A magnificent piano bearing the Steinway brand was acquired with great pomp and circumstance by a new Georgian, a hick from the sticks who had moved to Tbilisi. Two people were pleased about this—not just the purchaser, but also the consignment store manager, a slippery sort who played the innocent lamb, rolling his eyes and kissing up to the customer every way he knew how. There the piano stood never making a sound, resigned to its fate. Not even five minutes after the sale, the Kurdish warehousemen had loaded it onto a truck, and half an hour later, the piano was in the sitting room of a huge apartment crammed with antiques. Toward evening, a piano tuner came, the very one who had tuned the same piano fifteen years earlier, in the previous owner’s apartment, and whose nimble fingers had first coaxed the Bach and the Beethoven from it.
There, in the previous owner’s home, the magnificent Steinway had been forced into a long, long silence. After the wealthy man’s untalented brood had pounded on the keyboard a time or two, the piano fell silent for fifteen years. Then they covered it with an expensive cloth to look like a shroud and turned it into a piece of interior décor.
Here, in its new home, the piano felt its soundboard start to throb alarmingly. Does the same lot await me here, too? It wondered. No, I don’t think God would be so hard on me. Surely my beauty can’t have doomed me to live out my days in slavery.
The tuner greeted the head of the household with great respect, congratulated him on his fine acquisition, then lifted the piano’s lid and listened to the beating of its heart, the same heart that we humans have taken to calling the soundboard. “The soundboard is splendid,” he said, with all admiration. Next, he looked the piano over from end to end, saying as he did so, “I’d like to know where it’s been and who treated it with such care. It’s so well preserved.”
The piano shuddered in reply, its keys making such a strange sound that even the tuner couldn’t tell what had caused that not-quite-a-sigh and not-quite-a-groan. The family thought he had touched the keyboard, but in fact, it was the piano protesting in its own way against what the tuner had said. “Treated with such care indeed! They took away my life for fifteen years, and you’re praising them to the skies!”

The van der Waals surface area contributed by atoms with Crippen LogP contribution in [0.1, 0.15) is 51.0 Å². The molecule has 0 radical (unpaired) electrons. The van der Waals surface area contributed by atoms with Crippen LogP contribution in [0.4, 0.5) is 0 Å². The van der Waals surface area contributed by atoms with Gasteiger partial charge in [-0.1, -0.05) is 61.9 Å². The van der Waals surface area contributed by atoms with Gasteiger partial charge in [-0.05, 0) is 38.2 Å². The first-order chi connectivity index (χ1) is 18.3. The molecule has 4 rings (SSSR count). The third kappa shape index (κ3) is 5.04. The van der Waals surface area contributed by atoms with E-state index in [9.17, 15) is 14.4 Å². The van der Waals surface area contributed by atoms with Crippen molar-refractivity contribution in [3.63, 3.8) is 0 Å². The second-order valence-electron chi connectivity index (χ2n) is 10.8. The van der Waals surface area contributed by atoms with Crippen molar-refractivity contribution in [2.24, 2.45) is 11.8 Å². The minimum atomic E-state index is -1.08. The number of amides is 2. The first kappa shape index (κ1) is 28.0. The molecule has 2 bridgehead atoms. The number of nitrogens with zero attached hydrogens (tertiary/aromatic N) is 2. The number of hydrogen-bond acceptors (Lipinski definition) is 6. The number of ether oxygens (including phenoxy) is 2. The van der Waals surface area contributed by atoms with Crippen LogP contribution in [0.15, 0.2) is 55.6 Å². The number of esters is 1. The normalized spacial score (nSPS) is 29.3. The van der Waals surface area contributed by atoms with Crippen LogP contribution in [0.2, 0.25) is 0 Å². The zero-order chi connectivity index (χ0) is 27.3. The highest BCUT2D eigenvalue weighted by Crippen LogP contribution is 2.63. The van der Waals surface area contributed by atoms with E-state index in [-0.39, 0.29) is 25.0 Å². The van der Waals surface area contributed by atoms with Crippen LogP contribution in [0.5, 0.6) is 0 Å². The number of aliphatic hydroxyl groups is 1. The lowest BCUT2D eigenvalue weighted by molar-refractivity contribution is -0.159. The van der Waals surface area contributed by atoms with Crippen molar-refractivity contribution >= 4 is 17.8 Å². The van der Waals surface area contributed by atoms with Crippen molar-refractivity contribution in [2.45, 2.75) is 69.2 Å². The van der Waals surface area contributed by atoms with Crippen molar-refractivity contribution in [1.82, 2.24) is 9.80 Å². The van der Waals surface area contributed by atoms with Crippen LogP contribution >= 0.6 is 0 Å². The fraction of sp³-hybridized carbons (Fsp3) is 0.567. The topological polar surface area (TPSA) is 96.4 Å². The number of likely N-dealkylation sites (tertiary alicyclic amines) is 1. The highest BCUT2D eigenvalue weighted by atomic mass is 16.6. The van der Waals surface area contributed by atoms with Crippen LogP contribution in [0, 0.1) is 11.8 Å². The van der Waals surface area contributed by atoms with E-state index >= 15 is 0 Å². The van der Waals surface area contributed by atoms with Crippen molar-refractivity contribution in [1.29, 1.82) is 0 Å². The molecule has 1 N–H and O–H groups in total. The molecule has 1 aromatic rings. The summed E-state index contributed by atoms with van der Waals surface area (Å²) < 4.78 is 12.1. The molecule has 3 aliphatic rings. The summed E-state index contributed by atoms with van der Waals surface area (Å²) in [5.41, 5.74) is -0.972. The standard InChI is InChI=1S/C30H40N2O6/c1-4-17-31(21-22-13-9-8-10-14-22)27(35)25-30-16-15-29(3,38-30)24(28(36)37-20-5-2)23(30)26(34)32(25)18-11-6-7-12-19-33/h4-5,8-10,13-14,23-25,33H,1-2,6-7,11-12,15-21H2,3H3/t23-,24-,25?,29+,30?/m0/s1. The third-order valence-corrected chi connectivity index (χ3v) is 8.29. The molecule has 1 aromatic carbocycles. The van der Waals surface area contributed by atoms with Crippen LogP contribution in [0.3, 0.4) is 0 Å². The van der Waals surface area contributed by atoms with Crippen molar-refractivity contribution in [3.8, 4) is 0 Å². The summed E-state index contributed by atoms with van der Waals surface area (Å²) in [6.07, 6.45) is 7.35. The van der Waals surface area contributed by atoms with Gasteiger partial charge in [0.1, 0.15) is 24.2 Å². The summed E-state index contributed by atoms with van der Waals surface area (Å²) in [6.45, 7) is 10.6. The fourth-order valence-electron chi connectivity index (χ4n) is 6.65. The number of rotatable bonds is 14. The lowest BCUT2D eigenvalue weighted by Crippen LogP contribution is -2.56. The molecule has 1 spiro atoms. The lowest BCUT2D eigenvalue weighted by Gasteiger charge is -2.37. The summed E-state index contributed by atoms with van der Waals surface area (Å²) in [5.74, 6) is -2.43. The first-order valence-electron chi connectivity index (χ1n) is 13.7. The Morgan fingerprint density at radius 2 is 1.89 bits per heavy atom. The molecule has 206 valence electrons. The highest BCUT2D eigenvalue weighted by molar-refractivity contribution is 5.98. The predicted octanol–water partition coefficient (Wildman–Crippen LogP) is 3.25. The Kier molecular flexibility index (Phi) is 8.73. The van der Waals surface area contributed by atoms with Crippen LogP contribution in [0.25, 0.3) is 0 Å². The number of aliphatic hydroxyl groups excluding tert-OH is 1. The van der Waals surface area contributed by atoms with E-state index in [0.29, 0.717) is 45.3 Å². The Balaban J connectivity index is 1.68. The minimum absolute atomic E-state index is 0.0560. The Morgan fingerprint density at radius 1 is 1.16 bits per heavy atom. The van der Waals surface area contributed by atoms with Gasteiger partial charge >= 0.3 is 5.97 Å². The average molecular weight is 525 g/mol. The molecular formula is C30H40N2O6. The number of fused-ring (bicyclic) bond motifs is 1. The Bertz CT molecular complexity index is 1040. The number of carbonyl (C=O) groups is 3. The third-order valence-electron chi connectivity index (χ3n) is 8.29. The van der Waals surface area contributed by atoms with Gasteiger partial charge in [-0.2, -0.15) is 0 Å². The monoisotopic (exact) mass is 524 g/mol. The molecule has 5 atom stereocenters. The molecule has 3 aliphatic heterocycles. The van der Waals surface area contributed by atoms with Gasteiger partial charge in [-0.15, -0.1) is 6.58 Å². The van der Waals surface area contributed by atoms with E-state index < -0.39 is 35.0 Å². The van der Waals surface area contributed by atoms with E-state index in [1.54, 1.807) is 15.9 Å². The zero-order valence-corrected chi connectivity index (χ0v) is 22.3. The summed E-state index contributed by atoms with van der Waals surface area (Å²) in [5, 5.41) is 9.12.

When his job was done, the tuner ran his fingers over the keys, and the sitting room filled with celestial sounds. The grateful piano responded with such a magical tone that by the end of his little performance, the tuner, the only one who could really appreciate it, was saying over and over again, “It’s a marvel, a marvel.” He stuffed the money into his pocket, said goodbye to his host, and vanished.
The unhappy piano fell deep into thought, fearing that something of what had happened in his previous home would happen here, too. If only someone in this family could play or even just strum. It was thinking so hard, it didn’t notice when dawn came. The next morning, they polished it until it shone, set two ancient candelabras on either side, placed between them an antique French clock, and forgot the poor piano altogether. From time to time, to impress their guests, they raised the lid and showed off the medals won at various exhibitions, but the greatest pride was reserved for the exceptional soundboard. Until the next set of guests arrived, the piano stood silent and forgotten, its whole being plagued by the thought that the day might yet come when its keys would be fated to sound again, but time passed.
One night, when the whole family was sound asleep, there was a terrible cracking sound. The home’s frightened occupants sprang from their beds and, seeing nothing out of the ordinary, asked each other in surprise what on earth it could have been. They drifted back into a deep slumber.
Only the piano couldn’t sleep. That had been its first heart attack, and now its soundboard ached unbearably and no help was coming. The back of its soundboard had split, poor thing. The hurting went on for a month, but, praise be, there was no dying this time. The hope lingered that someone would come to break this silence of the grave and make the magnificent Steinway sound again; and in that hope, several more years passed.
Again there was that cracking sound. It had had another heart attack, the poor thing, and this one was fatal. The cause of death was a soundboard split from front to back. The piano was dead, and no power could ever bring it back to life. It fluttered just once, then bade farewell to its keys and strings, and meekly closed its eyes.
The next morning, when the family members came from their cozy beds, they saw that water had spilled from the vase on the piano. “I’d like to know what happened to that blanket-blank vase,” the lady of the house muttered, wiping the drops of water away. No one, no one but the vase, knew that those drops were tears of sympathy for a piano departed from this life forever.